Re: Internationali?ation

Bernard Chester wrote (to and

> That's because the focus is wrong.  Its not codepages, nor languages
> that you focus on when doing Localization, its locales.
> A locale captures all of these cultural expectations.  A locale has a
> specific language dialect, and conventions like number and currency
> display.
> FR is a language (ISO 3316); ca is a country (ISO 639); FR-ca is a
> locale designator (this is a different French than used in Paris!)

Indeed, that is a particular model, though not a very useful one in the 
context of the *World Wide* Web, as it mixes levels.

Data should be encoded using universal schemes: Text should be encoded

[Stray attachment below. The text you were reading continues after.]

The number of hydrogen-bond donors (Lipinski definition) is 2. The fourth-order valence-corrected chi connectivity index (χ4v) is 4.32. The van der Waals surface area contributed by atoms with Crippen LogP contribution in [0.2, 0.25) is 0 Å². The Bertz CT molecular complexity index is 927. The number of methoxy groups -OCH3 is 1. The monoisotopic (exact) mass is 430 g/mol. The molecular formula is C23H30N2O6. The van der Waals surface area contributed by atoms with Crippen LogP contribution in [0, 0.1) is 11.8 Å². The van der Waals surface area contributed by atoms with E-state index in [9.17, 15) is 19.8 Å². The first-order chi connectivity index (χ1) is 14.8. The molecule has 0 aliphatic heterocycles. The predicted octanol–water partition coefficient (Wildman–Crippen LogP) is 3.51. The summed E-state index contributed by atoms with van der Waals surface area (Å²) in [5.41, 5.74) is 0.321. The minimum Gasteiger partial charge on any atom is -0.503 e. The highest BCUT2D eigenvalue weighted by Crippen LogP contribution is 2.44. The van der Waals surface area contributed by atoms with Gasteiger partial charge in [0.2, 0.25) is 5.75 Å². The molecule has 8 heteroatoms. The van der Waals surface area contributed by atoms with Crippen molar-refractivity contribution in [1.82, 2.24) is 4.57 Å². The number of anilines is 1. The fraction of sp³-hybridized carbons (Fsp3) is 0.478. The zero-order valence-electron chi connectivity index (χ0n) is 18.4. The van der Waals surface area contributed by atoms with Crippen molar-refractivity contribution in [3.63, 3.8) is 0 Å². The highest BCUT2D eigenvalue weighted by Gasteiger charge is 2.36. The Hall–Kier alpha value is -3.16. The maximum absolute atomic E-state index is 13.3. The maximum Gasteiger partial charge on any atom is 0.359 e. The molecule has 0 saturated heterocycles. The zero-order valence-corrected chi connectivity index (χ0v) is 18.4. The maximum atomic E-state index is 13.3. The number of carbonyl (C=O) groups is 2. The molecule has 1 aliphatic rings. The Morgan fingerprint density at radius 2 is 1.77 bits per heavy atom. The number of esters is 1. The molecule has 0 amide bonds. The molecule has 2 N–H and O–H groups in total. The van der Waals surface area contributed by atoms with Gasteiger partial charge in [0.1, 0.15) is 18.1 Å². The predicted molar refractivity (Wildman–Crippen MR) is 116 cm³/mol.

using the Universal Character Set (Unicode), tagged with language 
information to enable operations such as conversion to speech, hyphenation, 
line breaking, spell-checking, culturally-sensitive glyph-selection and so 
on.  Numerical data, such as dates, amounts of money, etc, should be 
encoded using the appropriate canonical form, for instance the ISO 8601 
standard for dates, the ISO 4217 standard for currency codes and so on.

The *locale* comes into its own in the realm of user preferences, for both 
input and output.  Users may want to see dates displayed as:


The stored date is none of these, but is rather: YYYY-MM-DD.

  Misha Wolf            Email:     85 Fleet Street
  Standards Manager     Voice: +44 171 542 6722           London EC4P 4AJ
  Reuters Limited       Fax  : +44 171 542 8314           UK
12th International Unicode Conference, 8-9 Apr 1998, Tokyo,
   7th World Wide Web Conference, 14-18 Apr 1998, Brisbane,

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Received on Friday, 17 October 1997 14:55:36 UTC